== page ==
5. Chuang Tsu’s Butterfly Dream parable

The Kai’ku: a brief what-when of the “but-why?”

bleed slowly through your dreams
the visage is heaviest when the shadow
pierces your masks –

The above is a specimen of a Kai’ku, a lesser known poetic form where the rule is, “aim for a certain number of syllables; if you get it, it’s ok, and if you don’t, then no need to sweat your syllable tree!”

Kai’ku, loosely translated in the Indo-Pakian as “but why?”, is said to have been disemminated by a handful of lesser-known – this is key – mystics going about their un-enlit ways around about the same time as an enlit guy called bodhidharma was bordercrossing Indo-China.

In another account, the origins of Kai’ku have been linked roughly with the time when another enlit – laotsu – bordercrossed, and the gatekeeper requested him to write a little something. Kaikuans would have been least bothered by such inane requests, so this account is less tenable.

the dregs of tao

i.
wangwei spoke of a distant t’ang
no longer viable

as nature     dufu laments laments
his song his

children poor his ambition sharp
sharp till

he channels laotsu but he is late
the river recalls

ii.
a bedevilled notion of bloodflow has
ancillary cooptions

tooting a mandatory horn     we have
algebra lessons as

our guide to a moral aesthetic     (so
foundations are

necessarily wrongfooted)     beyond what
the rope of an

eyelid can climb     behind actuarian
uncertainties

lie certain possibilities     the rope
is mountain –

iii.
a burnt conscience stokes the
lament of

objectionable beauty     this
form that

begat the warmth of forgetting
now heat

now axis     now the plumb of
terror woven

iv.
Dread is my mouth’s resonance     dead is
the willingness

of its voice     which voice?     the stone
demands     which

need goes in search of this voice? the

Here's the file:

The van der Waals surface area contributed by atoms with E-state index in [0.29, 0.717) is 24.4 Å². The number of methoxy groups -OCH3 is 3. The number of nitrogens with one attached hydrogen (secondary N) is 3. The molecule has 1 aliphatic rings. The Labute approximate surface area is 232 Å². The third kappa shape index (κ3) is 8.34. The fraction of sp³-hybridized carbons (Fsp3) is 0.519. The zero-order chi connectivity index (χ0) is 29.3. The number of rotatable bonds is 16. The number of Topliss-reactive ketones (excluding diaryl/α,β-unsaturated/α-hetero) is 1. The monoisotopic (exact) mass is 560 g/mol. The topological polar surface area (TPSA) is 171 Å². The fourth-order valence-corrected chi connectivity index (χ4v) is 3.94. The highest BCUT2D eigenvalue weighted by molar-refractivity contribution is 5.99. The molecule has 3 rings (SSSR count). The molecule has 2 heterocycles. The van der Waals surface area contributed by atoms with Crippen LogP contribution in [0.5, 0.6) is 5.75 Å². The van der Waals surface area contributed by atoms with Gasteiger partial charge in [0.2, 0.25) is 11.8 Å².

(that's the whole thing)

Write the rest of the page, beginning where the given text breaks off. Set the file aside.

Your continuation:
stone is now rock

in becoming     in riveting itself to the
tales of two pasts

one which is my mouth’s resonance     one
which is its voice

v.
so we can say physics is the aftermath
of reason

ethics the shell of the shell     & art?
art is

the longing for wrong when right-left
revels as an unjust di
          chotomy –

    

Tagore Kabir XIV: Is it not like a bellows?

This is the sixth post in the Tagore/Kabir series.

The bridge is the swan that tickles your
fickle feather at night; it is the shadow

That falls between heaven and
The idea of earth; it is the

Bellows that swings between the
Real and what passes for the act

Of motion and its resting place; it is
The poem, but you knew that, no?

Tagore/Kabir

II. 59. jânh, cet acet khambh dôû

  Between the poles of the conscious and the unconscious, there has
    the mind made a swing:
  Thereon hang all beings and all worlds, and that swing never
    ceases its sway.
  Millions of beings are there: the sun and the moon in their
    courses are there:
  Millions of ages pass, and the swing goes on.
  All swing! the sky and the earth and the air and the water; and
    the Lord Himself taking form:
  And the sight of this has made Kabîr a servant.

T.S. Eliot/Lao Tsu
Between the idea
And the reality
Between the motion
And the act
Falls the Shadow – T.S. Eliot, “The Hollow Men”

The space between Heaven and Earth
Is it not like a bellows?
Empty, and yet never exhausted
It moves, and produces more. – Lao Tsu, “Tao Te Ching”